“We Are A Landscape of All We Have Seen.”-Noguchi
World famous sculptor, Isamu Noguchi was born today in 1904 in Los Angeles, but lived in Japan up until the age of 13. He was on the road to becoming a doctor at Columbia University when he started taking some sculpture classes in the evening and that was it. Goodbye Columbia University. Goodbye to being a doctor. Noguchi did “appreciate the moment” by creating works and movements that brought people together and highlighted the freedoms and justices all Americans should have regardless of their ethnicity. “The Japanese attack on Pearl Harbor and the backlash against Japanese-Americans in the United States had a dramatic personal effect on Noguchi, motivating him to become a political activist. In 1942 he started
Nisei Writers and Artists Mobilization for Democracy, a group dedicated to raising awareness of the patriotism of Japanese-Americans. He also asked to be placed in an internment camp in Arizona, where he lived for a brief seven months. Following the War, Noguchi spent a great deal of time in Japan exploring the wrenching issues raised during the previous years. His ideas and feelings are reflected in his work of the time, particularly the delicate slab sculptures included in the 1946 exhibition “Fourteen Americans,” at The Museum of Modern Art, New York.”–the noguchi museum site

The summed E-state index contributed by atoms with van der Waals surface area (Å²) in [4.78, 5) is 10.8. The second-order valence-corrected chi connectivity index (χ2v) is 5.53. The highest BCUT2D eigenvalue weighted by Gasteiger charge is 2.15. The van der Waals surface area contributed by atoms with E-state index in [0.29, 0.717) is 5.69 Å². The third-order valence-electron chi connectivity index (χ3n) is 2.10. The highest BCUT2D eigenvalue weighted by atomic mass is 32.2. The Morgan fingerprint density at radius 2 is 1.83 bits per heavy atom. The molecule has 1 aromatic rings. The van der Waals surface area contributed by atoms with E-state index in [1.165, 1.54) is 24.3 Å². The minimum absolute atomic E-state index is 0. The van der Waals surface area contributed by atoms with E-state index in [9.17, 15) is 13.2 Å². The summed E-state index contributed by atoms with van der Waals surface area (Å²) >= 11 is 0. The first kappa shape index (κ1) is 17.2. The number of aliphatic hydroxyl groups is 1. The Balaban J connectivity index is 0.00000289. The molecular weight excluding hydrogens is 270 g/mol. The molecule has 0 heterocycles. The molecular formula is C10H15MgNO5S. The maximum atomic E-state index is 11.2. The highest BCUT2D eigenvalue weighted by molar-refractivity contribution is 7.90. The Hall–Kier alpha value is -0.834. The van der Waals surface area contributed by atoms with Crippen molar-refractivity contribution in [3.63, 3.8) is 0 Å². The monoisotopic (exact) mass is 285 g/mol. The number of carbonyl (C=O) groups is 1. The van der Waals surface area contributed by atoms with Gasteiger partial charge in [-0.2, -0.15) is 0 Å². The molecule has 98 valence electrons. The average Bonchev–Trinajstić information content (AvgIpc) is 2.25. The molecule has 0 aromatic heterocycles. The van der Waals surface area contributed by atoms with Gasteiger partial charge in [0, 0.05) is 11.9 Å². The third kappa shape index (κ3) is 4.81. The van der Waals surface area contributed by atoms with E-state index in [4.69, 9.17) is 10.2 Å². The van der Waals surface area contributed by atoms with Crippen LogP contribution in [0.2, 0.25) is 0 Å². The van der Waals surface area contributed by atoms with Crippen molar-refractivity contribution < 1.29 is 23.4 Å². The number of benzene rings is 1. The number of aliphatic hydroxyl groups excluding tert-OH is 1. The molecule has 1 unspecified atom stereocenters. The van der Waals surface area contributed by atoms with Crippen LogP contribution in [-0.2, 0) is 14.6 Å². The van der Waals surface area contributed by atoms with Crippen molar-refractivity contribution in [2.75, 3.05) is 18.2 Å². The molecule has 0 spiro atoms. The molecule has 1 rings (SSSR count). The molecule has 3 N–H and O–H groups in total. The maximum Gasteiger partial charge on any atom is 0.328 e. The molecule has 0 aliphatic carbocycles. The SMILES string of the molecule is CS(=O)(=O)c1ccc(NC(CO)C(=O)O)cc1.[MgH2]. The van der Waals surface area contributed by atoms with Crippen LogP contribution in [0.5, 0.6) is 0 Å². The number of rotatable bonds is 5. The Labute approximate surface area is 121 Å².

Noguchi was an extremely creative individual who also did stage sets, outdoor playgrounds and parks and “in 1937 he designed a Bakelite intercom for the Zenith Radio Corporation, and in 1947, his glass-topped table was produced by Herman Miller. This design—along with others such as his designs for Akari Light Sculptures which was developed in 1951 using traditional Japanese materials—are still being produced today.”–noguchimuseum
Long Island City, NY, is home to Noguchi’s museum which he opened in 1985 complete with a garden and galleries filled with his work. Years ago I saw an excellent documentary on American Masters on PBS and since then I’ve been a fan of Isamu Noguchi.
Viewing Noguchi’s work gives one Good Vibrations, which hit #1 for The Beach Boys in the United Kingdom in 1966. I have read that his Serenity Park in Long Island City “is contemplative, quiet, filled with grasses, shrubs, bamboo, and trees—feeling ever so much like a Japanese temple garden, right down to some of the carefully manicured pines.”–Rick Rubens
Sounds like a good place to “appreciate the moment.”